Reform Jewish Thought Leaders Chart a New Course

group of people posing for photo

Participants at the Mohonk Summit on Reform Jewish Theology and Ideology.

Reform Jewish rabbis and scholars from around the country gathered in the Catskill Mountains this spring to chart a bold new course for the future of Reform Judaism as it meets today’s rapid social, cultural, technological, and political changes.

The two-day summit, sponsored by HUC-JIR with a grant from the Perlin Family Foundation, addressed crucial questions for this moment of religious and social disruption. Participants grappled with issues related to digital technology, Jewish peoplehood, social justice, and the nature of the divine-human relationship, while engaging in challenging and provocative discussion with HUC-JIR President Andrew Rehfeld, Ph.D. and Provost Rabbi Andrea Weiss.

This immersive academic summit created critical space for participants to explore the great ideological and theological challenges of our times. Professor Joseph Skloot, an organizer of the summit, said, “We believe that the Reform Movement will only thrive in the present and future if there is clarity about who we are and why we do what we do.  The times are calling us to engage these ideas, no matter how complex and controversial they may be.  The urgency and need for intellectual rigor to accompany the current calls for radical change and transformation was underscored in all of our discussions.”

Rabbi Amy Perlin, who supported the gathering, added “Jewish survival has been grounded in Jewish transformative thinking at critical moments in our history. HUC-JIR continues to be the premier laboratory of thought leadership and transformational thinking for our Reform Movement. As such, it was an honor to support and participate in this gathering of intellectual giants and practitioners grappling with the important ideas upon which future change will be predicated and realized.”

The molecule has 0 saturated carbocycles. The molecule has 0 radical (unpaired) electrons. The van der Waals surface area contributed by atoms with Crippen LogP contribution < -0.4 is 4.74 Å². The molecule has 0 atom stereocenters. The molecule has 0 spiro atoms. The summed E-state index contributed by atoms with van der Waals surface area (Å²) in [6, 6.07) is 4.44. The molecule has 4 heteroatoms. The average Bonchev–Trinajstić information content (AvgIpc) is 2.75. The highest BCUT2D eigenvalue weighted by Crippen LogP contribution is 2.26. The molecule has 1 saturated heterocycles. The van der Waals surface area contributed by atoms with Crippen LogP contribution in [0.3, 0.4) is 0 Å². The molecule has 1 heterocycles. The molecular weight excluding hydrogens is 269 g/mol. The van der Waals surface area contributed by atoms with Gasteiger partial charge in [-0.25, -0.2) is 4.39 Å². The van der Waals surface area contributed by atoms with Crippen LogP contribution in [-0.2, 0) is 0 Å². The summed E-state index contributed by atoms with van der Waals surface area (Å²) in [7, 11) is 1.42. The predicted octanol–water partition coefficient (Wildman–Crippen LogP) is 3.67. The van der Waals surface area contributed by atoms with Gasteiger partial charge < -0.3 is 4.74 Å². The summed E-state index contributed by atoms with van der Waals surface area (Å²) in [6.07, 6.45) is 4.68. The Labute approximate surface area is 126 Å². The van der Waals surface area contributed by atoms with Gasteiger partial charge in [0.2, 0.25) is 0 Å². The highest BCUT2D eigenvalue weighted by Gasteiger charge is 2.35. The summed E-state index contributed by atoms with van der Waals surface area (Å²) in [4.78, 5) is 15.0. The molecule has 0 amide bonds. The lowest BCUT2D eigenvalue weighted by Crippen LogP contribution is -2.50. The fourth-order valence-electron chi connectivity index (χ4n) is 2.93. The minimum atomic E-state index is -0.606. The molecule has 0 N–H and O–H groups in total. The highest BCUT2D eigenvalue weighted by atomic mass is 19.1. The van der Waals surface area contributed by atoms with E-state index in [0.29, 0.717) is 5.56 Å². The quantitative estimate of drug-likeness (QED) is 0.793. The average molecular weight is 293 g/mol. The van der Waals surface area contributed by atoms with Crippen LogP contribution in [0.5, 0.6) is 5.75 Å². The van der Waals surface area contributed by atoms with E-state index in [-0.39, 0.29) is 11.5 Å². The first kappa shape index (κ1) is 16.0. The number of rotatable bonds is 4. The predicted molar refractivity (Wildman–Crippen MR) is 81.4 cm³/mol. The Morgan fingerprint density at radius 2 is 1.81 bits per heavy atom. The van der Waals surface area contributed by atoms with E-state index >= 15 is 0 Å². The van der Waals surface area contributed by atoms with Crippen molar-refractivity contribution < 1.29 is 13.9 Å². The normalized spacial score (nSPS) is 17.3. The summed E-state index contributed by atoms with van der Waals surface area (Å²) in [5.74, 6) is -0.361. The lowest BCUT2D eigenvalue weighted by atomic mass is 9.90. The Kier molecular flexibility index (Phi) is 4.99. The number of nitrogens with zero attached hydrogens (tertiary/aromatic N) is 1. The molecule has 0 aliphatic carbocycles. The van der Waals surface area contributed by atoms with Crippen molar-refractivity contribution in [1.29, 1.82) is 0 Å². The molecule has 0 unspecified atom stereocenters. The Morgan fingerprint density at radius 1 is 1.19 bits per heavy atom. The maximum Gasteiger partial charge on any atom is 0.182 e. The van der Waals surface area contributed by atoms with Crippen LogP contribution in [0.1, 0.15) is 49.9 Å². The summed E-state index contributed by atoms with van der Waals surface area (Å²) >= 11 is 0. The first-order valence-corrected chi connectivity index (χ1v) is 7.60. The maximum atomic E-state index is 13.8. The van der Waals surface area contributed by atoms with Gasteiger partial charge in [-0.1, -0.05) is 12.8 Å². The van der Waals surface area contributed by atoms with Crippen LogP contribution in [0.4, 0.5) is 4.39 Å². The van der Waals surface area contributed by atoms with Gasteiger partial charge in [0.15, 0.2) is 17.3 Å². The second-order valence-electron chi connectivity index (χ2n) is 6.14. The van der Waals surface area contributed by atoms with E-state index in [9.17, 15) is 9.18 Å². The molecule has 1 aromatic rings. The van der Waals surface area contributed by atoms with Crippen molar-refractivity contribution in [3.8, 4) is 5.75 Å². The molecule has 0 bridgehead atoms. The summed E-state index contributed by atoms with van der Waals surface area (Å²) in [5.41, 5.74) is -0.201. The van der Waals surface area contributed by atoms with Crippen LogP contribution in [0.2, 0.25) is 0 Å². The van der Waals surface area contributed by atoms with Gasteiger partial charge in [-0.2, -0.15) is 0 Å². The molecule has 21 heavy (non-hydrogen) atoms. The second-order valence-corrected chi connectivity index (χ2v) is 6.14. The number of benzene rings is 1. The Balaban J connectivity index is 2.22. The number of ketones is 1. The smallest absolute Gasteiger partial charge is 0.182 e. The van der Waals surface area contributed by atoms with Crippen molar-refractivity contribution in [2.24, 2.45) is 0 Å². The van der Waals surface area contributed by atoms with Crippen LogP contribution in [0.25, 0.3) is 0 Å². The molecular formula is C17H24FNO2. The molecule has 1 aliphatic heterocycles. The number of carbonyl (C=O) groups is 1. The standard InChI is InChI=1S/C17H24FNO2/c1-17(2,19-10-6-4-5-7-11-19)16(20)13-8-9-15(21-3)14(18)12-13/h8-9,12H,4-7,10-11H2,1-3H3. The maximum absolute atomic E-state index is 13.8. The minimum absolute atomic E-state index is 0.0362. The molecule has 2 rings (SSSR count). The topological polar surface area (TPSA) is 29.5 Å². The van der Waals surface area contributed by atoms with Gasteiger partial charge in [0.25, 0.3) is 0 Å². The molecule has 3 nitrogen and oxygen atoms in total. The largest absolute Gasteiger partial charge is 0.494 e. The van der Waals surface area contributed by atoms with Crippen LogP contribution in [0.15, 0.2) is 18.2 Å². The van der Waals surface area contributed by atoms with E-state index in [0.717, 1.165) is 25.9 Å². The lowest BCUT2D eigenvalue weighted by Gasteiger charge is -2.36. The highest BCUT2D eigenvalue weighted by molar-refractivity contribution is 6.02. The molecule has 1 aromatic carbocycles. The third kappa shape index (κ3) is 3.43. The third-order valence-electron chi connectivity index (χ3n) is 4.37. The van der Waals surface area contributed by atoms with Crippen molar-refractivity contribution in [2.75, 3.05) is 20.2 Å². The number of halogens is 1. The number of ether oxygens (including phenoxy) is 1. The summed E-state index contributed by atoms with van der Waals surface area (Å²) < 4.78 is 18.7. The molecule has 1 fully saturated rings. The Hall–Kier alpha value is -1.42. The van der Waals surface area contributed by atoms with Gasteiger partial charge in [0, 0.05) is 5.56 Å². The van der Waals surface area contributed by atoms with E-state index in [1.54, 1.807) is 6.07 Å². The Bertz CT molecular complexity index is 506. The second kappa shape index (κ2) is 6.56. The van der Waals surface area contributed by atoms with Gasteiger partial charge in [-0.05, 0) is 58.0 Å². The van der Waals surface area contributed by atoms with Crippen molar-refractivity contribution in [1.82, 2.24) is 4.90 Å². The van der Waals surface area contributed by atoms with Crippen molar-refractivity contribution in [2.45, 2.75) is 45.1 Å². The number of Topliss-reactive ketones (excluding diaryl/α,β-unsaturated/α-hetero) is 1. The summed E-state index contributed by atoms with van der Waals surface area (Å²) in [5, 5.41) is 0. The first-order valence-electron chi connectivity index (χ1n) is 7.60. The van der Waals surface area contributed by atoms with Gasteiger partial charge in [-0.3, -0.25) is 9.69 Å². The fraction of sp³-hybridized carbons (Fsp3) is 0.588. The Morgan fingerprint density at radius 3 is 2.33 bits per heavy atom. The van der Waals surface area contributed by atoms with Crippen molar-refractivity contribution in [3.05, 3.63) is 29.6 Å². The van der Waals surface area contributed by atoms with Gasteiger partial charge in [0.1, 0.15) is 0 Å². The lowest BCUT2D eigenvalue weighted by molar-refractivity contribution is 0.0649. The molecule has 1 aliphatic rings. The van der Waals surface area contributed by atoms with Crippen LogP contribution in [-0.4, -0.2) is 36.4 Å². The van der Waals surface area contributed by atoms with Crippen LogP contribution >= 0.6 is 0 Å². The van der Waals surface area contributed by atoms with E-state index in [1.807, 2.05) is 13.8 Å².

The group will now spearhead an agenda for the coming months, including convening working groups to delve deeply into the issues addressed at the summit and holding additional gatherings convened by the College-Institute. This work is being undertaken with a keen awareness that today’s rapid transformations will move us beyond our current understandings of denominationalism. Summit participants intend to challenge their academic and rabbinic colleagues, lay partners, and institutions to join in the creation of a new theological and ideological framework that defines what Reform Judaism stands for and aspires to be.

President Andrew Rehfeld left inspired by the gathering and noted, “Thanks to the investment of the Perlin Family Foundation and the vision of Rabbi Skloot, this summit represented an important start to reassessing the future of Reform Judaism as a distinct approach to Jewish life that responds to contemporary challenges.  By bringing together a small group of scholars and practitioners to explore core concepts, the conference laid a foundation for a renewal of modern Judaism that embraces the spirit of Reform for a new age.”